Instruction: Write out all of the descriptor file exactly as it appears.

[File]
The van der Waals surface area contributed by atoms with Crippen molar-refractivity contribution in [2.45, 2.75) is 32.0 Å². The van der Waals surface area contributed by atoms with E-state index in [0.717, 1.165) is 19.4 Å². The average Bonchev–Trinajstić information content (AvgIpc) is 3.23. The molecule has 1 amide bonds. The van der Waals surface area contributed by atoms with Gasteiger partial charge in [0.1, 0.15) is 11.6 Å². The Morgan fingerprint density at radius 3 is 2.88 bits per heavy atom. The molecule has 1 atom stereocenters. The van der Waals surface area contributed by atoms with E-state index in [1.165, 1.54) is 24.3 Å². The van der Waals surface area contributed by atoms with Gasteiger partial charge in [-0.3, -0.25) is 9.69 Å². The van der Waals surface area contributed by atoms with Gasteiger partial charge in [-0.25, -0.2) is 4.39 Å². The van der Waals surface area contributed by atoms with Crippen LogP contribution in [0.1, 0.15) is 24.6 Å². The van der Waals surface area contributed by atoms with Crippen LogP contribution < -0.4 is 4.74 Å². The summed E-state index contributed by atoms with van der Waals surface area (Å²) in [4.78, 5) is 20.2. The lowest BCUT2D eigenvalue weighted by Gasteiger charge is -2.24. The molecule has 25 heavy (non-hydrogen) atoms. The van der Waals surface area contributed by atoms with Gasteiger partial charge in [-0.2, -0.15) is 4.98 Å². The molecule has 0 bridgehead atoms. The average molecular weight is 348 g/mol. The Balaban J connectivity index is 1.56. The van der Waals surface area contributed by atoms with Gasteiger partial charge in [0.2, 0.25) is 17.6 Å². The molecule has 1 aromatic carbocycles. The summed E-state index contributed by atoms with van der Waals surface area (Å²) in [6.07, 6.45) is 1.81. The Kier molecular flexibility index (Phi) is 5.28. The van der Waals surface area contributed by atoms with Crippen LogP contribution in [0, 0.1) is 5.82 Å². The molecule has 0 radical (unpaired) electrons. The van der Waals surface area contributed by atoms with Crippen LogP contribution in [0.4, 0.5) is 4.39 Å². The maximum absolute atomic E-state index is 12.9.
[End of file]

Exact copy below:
The van der Waals surface area contributed by atoms with Crippen molar-refractivity contribution in [2.45, 2.75) is 32.0 Å². The van der Waals surface area contributed by atoms with E-state index in [0.717, 1.165) is 19.4 Å². The average Bonchev–Trinajstić information content (AvgIpc) is 3.23. The molecule has 1 amide bonds. The van der Waals surface area contributed by atoms with Gasteiger partial charge in [0.1, 0.15) is 11.6 Å². The Morgan fingerprint density at radius 3 is 2.88 bits per heavy atom. The molecule has 1 atom stereocenters. The van der Waals surface area contributed by atoms with E-state index in [1.165, 1.54) is 24.3 Å². The van der Waals surface area contributed by atoms with Gasteiger partial charge in [-0.3, -0.25) is 9.69 Å². The van der Waals surface area contributed by atoms with Gasteiger partial charge in [-0.25, -0.2) is 4.39 Å². The van der Waals surface area contributed by atoms with Crippen LogP contribution in [0.1, 0.15) is 24.6 Å². The van der Waals surface area contributed by atoms with Crippen LogP contribution < -0.4 is 4.74 Å². The summed E-state index contributed by atoms with van der Waals surface area (Å²) in [4.78, 5) is 20.2. The lowest BCUT2D eigenvalue weighted by Gasteiger charge is -2.24. The molecule has 25 heavy (non-hydrogen) atoms. The van der Waals surface area contributed by atoms with Gasteiger partial charge in [-0.2, -0.15) is 4.98 Å². The molecule has 0 bridgehead atoms. The average molecular weight is 348 g/mol. The Balaban J connectivity index is 1.56. The van der Waals surface area contributed by atoms with Gasteiger partial charge in [0.2, 0.25) is 17.6 Å². The molecule has 1 aromatic carbocycles. The summed E-state index contributed by atoms with van der Waals surface area (Å²) in [6.07, 6.45) is 1.81. The Kier molecular flexibility index (Phi) is 5.28. The van der Waals surface area contributed by atoms with Crippen LogP contribution in [0, 0.1) is 5.82 Å². The molecule has 0 radical (unpaired) electrons. The van der Waals surface area contributed by atoms with Crippen LogP contribution in [0.4, 0.5) is 4.39 Å². The maximum absolute atomic E-state index is 12.9.